Sadly, so many Nigerian women “have this mentality” that “if she say YES” at first kisses and touching, it means “she is a lose girl”.

    For example, my girlfriend (ex now) once told “she was not in the mood”, and I stopped the advances for that day, only for her to say later, “you should have tried harder”.

    If most people will be honest, especially in Nigeria, there seems to be a thin line between “date rape” (especially in a sexual relationship) and “begging her for sex”.

    In conclusion, both Nigerian boys and girls (from 12 years) need serious “SEX EDUCATION”.

    I for instance, as well as many other boys got “our first sex education” from peers and the teaching is usually “KISS AND HOLD HER TIGHT UNTIL SHE IS IN THE MOOD” (especially if she likes you “a bit”).
    …and that sounds like date rape.

    You’ll be surprised at how many “twenty-something” year old boys still think date rape is okay.

    1. unfortunately you are right. There is a need for education on both sides. The ladies should say what they want and mean it and the guys must stop when she says so.

      The decision as to whether it is date rape or not falls on the lady if she had said no and you pushed she could say she was raped. Which is why I believe communication should be clear and straight forward. No should be no.

    2. FALSE

      Excerpt:

      While people perceive dress to have an impact on who is assaulted, studies of rapists suggest that victim attire is not a significant factor. Instead, rapists look for signs of passiveness and submissiveness, which, studies suggest, are more likely to coincide with more body-concealing clothing. In a study to test whether males could determine whether women were high or low in passiveness and submissiveness, Richards and her colleagues found that men, using only nonverbal appearance cues, could accurately assess which women were passive and submissive versus those who were dominant and assertive.

      Clothing was one of the key cues: “Those females high in passivity and submissiveness (i.e., those at greatest risk for victimization) wore noticeably more body-concealing clothing (i.e., high necklines, long pants and sleeves, multiple layers).”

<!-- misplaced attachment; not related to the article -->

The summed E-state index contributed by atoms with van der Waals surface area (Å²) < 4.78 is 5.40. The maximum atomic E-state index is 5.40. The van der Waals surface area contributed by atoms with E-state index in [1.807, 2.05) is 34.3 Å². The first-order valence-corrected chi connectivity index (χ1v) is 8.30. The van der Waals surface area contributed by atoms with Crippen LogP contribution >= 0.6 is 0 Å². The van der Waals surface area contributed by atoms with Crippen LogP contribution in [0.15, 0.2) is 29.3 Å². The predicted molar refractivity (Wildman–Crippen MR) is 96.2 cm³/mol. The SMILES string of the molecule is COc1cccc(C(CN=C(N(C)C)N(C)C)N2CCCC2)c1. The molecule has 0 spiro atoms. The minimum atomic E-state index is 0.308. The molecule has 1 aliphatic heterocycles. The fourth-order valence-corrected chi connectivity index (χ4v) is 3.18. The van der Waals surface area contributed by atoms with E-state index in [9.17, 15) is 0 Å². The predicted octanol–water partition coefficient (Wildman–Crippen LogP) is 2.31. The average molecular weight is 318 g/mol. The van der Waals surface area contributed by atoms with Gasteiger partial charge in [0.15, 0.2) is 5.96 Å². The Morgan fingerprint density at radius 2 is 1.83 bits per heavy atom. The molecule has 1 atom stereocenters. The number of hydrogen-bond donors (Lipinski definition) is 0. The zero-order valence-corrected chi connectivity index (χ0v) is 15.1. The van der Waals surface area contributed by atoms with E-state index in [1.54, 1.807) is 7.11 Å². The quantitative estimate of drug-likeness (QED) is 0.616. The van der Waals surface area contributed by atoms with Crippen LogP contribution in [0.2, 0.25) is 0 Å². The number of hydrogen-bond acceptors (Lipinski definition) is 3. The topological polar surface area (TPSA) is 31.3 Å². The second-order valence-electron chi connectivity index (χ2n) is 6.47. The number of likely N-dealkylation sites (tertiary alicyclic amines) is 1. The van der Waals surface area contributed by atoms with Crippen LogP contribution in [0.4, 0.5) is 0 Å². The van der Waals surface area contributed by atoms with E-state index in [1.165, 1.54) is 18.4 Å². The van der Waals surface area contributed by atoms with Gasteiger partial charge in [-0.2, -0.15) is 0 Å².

This suggests that men equate body-concealing clothing with passive and submissive qualities, which are qualities that rapists look for in victims. Thus, those who wore provocative clothes would not be viewed as passive or submissive, and would be less likely to be victims of assault.

      Source:

      http://scholarship.law.duke.edu/cgi/viewcontent.cgi?article=1109&context=djglp

  2. One quote you said was:

    “The four motivations for rape are s-xual gratification, anger rape, power rape, and sadistic rape. Sexual gratification is generally believed to be the motivation behind acquaintance and date rape.”

    I was discussing this recently; I said that dress is a factor in rape, though not necessarily to the person in question. What I mean by that is, the general way that women dress (considering we are stereotyping here) is something that makes it easy to see them one way, ( if one wanted to that is). And, as the quote says that ‘gratification’ is one reason, in other words, desire, this implies again that dress and appearance is a factor. But my point, in case you missed it, is, that the one raped may be answering for the dress and actions of others. I think though that rape has many reasons, for certainly a lack of empathy is strongly involved, hence the reason that when alcohol is involved, there is more chance of rape.

    The reason we think policemen are policemen, is because they dress like policemen- right? If that is the case, then men and women (especially) should dress accordingly, and act accordingly, to not put temptation in the way of those who are obviously wrong, ie, the rapist, whether it be man or woman. This is why we put locks on doors is it not? Even without locks, no one should break in, but we know they will. So rape is wrong, but lets put the locks on doors. This means not putting oneself in the wrong situation, wrong dress, wrong attitude, drink etc.

    1. And you’re proving that you’re ignorant of the facts with your own conservative proclivities.

      Excerpt:

      While people perceive dress to have an impact on who is assaulted, studies of rapists suggest that victim attire is not a significant factor. Instead, rapists look for signs of passiveness and submissiveness, which, studies suggest, are more likely to coincide with more body-concealing clothing. In a study to test whether males could determine whether women were high or low in passiveness and submissiveness, Richards and her colleagues found that men, using only nonverbal appearance cues, could accurately assess which women were passive and submissive versus those who were dominant and assertive.

      Clothing was one of the key cues: “Those females high in passivity and submissiveness (i.e., those at greatest risk for victimization) wore noticeably more body-concealing clothing (i.e., high necklines, long pants and sleeves, multiple layers).”